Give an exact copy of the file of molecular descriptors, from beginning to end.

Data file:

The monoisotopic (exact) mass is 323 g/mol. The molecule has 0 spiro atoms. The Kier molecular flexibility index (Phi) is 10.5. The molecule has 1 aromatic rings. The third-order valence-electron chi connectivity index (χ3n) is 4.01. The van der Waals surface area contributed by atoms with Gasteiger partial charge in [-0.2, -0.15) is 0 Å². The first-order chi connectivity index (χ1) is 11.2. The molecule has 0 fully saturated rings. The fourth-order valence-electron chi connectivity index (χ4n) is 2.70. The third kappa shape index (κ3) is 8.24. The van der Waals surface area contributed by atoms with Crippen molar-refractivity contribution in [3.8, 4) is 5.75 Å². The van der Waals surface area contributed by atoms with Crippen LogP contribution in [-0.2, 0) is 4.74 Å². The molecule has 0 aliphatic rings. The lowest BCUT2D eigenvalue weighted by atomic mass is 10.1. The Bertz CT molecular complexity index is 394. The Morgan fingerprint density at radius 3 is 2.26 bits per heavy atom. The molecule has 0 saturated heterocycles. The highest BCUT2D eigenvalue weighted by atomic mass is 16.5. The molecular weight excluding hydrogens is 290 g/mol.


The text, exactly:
The monoisotopic (exact) mass is 323 g/mol. The molecule has 0 spiro atoms. The Kier molecular flexibility index (Phi) is 10.5. The molecule has 1 aromatic rings. The third-order valence-electron chi connectivity index (χ3n) is 4.01. The van der Waals surface area contributed by atoms with Gasteiger partial charge in [-0.2, -0.15) is 0 Å². The first-order chi connectivity index (χ1) is 11.2. The molecule has 0 fully saturated rings. The fourth-order valence-electron chi connectivity index (χ4n) is 2.70. The third kappa shape index (κ3) is 8.24. The van der Waals surface area contributed by atoms with Crippen molar-refractivity contribution in [3.8, 4) is 5.75 Å². The van der Waals surface area contributed by atoms with Crippen LogP contribution in [-0.2, 0) is 4.74 Å². The molecule has 0 aliphatic rings. The lowest BCUT2D eigenvalue weighted by atomic mass is 10.1. The Bertz CT molecular complexity index is 394. The Morgan fingerprint density at radius 3 is 2.26 bits per heavy atom. The molecule has 0 saturated heterocycles. The highest BCUT2D eigenvalue weighted by atomic mass is 16.5. The molecular weight excluding hydrogens is 290 g/mol.